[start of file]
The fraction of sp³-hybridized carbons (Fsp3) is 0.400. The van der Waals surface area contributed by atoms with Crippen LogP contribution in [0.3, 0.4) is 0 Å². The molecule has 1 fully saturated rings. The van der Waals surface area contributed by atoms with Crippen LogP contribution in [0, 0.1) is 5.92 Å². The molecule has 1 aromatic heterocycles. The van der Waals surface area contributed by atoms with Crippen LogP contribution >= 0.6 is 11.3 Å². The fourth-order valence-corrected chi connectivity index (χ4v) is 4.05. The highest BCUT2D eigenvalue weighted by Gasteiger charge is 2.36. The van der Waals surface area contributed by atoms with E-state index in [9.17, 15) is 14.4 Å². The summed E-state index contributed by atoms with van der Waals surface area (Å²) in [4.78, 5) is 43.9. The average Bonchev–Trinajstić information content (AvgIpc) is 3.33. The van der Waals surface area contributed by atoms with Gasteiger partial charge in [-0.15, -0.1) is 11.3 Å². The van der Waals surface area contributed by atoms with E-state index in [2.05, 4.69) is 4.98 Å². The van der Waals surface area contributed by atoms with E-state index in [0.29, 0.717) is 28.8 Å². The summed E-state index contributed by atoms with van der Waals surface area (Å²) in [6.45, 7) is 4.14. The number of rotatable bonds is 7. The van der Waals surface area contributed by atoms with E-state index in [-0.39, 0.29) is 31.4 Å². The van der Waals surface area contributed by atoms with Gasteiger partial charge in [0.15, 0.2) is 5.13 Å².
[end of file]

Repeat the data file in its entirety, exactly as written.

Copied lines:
The fraction of sp³-hybridized carbons (Fsp3) is 0.400. The van der Waals surface area contributed by atoms with Crippen LogP contribution in [0.3, 0.4) is 0 Å². The molecule has 1 fully saturated rings. The van der Waals surface area contributed by atoms with Crippen LogP contribution in [0, 0.1) is 5.92 Å². The molecule has 1 aromatic heterocycles. The van der Waals surface area contributed by atoms with Crippen LogP contribution >= 0.6 is 11.3 Å². The fourth-order valence-corrected chi connectivity index (χ4v) is 4.05. The highest BCUT2D eigenvalue weighted by Gasteiger charge is 2.36. The van der Waals surface area contributed by atoms with E-state index in [9.17, 15) is 14.4 Å². The summed E-state index contributed by atoms with van der Waals surface area (Å²) in [4.78, 5) is 43.9. The average Bonchev–Trinajstić information content (AvgIpc) is 3.33. The van der Waals surface area contributed by atoms with Gasteiger partial charge in [-0.15, -0.1) is 11.3 Å². The van der Waals surface area contributed by atoms with E-state index in [2.05, 4.69) is 4.98 Å². The van der Waals surface area contributed by atoms with E-state index in [0.29, 0.717) is 28.8 Å². The summed E-state index contributed by atoms with van der Waals surface area (Å²) in [6.45, 7) is 4.14. The number of rotatable bonds is 7. The van der Waals surface area contributed by atoms with E-state index in [-0.39, 0.29) is 31.4 Å². The van der Waals surface area contributed by atoms with Gasteiger partial charge in [0.15, 0.2) is 5.13 Å².